It’s amazing how stuff can just pile up.
“We thought, ‘What are we going to do with all this stuff?'” Starr told the Associated Press. The answer: Get rid of it.
But, this being the former drummer for the Beatles we’re talking about, the offerings are something of a step up from those at your standard weekend garage sale. The hundreds of items of “stuff” Starr plans to purge include the three-piece drum kit Starr played in hundreds of performances, a Rickenbacker guitar known as the “Beatle-Backer” that John Lennon once owned and one of the original four pressings of the White Album, which Starr says he had locked in a bank vault for the past 3½ decades.
Those belongings, along with artwork, furniture, jewelry and a dinner service, will be sold at Julien’s Auctions in early December. The proceeds, which auctioneer Darren Julien estimated could range from $5 million to $10 million, will go to the Lotus Foundation, the charity founded by Starr and Bach.
“We’re fed up with having the stuff in storage when it could be put to some good use and also give a lot of people joy,” Starr told the AP.
Like any nostalgic couple, Starr and Bach had some trouble choosing what items to give away.
After opting to let go of certain items “we’d take them back,” Bach, a former model and actress, told the AP. “But then we’d say, ‘Where are we going to put it’ and realized it would have to go back in storage, so we said, ‘Okay, let’s put it back in the auction.'”
Here are a few of the 800 or so items that made the final cut:
Ludwig drum kit (expected to sell for $300,000 to $500,000)
Starr’s Ludwig Oyster Black Pearl three-piece drum kit, purchased in 1963, was the first to feature the signature “the Beatles” logo with a dropped “T.” (Don’t remember when the logo used to involve a “B” with antennae? Exactly.) It was used to record some of the Beatles’ biggest hits, including “”Can’t Buy Me Love,”” ““She Loves You,”” ““All My Loving”” and ““I Want to Hold Your Hand.”
Paul McCartney would later borrow the kit for his first solo album, the 1970 record “McCartney,” according to Julien’s Auctions. It hasn’t been seen in public in five decades.
“Beatles Two” script (expected to sell for $2,000 to $4,000)
Ringo Starr’s personal copy of the film script for the movie “Beatles Two,” later renamed “Help!” In the film, Starr becomes the target of a cult that practices human sacrifice because of a ring sent to him anonymously. Starr and his bandmates struggle to get the ring off, and hijinks ensue. This undated script includes Starr’s notes handwritten in pencil, including a notation on the title page that reads “Courage Earlier?” according to Julien’s Auctions.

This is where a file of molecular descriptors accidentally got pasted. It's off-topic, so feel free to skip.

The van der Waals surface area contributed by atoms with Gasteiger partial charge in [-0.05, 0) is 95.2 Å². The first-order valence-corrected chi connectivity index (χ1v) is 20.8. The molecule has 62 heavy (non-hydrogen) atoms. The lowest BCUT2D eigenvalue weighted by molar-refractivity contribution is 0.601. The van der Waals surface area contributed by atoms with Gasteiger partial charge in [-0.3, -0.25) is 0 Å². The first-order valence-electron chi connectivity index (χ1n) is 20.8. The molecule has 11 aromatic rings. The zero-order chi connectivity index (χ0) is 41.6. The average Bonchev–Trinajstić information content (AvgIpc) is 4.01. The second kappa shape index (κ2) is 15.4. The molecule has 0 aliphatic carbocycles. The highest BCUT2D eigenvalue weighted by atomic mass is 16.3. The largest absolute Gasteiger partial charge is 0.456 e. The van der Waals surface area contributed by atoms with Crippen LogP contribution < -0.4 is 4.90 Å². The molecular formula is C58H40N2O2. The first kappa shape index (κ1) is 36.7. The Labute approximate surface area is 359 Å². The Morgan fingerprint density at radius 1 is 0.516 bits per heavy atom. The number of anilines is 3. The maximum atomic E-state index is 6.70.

In the 2000 Beatles Anthology, Starr said, “A hell of a lot of pot was smoked while we were making the film. It was great. That helped make it a lot of fun.” The film’s directors may have felt otherwise.
The “Beatle Backer” (expected to sell for $600,000 to $800,000)
John Lennon owned this 1964 325FG Rose-Morris model Rickenbacker electric guitar and gave it to Starr after playing it during the Beatles’ Christmas shows in 1964 and 1965 and later in his home studio. The guitar model became known as the “Beatle Backer” and its makers would use Lennon’s likeness in advertisements.
Patek Philippe wristwatch (expected to sell for $80,000 to $100,000)
A regular Patek Philippe watch costs tens of thousands of dollars. Take it from Ringo Starr’s wrist, and it costs hundreds of thousands. It’s the miracle of celebrity (and really fancy watchmakers).
Seven-tom drum kit (expected to sell for $10,000 to $20,000)
In 1968, while working with drummer Hal Blaine, fellow Beatle George Harrison was inspired to buy a “Monster Drum Set” like Blaine’s for his friend Ringo. Only five sets of these custom kits are known to exist, according to Julien’s Auctions. After receiving the gift, Starr sent a thank you note to Blaine that read, “Thanks Hal, for the tom tom tom tom tom toms!”
George Harrison’s Gretsch Tennessean (expected to sell for $100,000 to $200,000)
The Harrisons gave this 1962 Dark Cherry Chet Atkins Tennessean guitar to Starr. The case still contains a small gift card that reads “Dear Richy, Happy Christmas & love you loads, 2002 from Oli & Dhani” (Olivia and Dhani Harrison, George’s wife and son) and the outside case sports the laminated ohm symbol tag Harrison used to identify his instruments.
Antique onyx ring (no estimate given) and sapphire pinky ring
According to Julien’s Auctions, these rings are “responsible for Richard becoming Ringo.” (Get it? RING-o.) Starr began wearing them as early as the 1950s, before he became a Beatle, and wore them throughout his time with the band. “This piece is again more than a simple piece of jewelry,” the auction site boasts of the onyx ring, “but instead imbued with a sense of history given the fact that it witnessed the meteoric rise of arguably the greatest rock band of the 20th century.” High praise for a piece of jewelry.
Car owned by Starr and Harrison (expected to sell for $60,000 to $80,000)
A 2000 Mercedes coupe originally owned by George Harrison and later purchased by Starr. For a mere half a hundred thousand dollars, you can sit in a seat graced by the bottoms of half the Beatles.
Tuxedo (expected to sell for $1,000 to $2,000)
Starr wore this tux during his Rock and Roll Hall of Fame induction ceremony.
Correction: An earlier version of this post incorrectly referred to Dhani Harrison as George Harrison’s daughter. He is George’s son.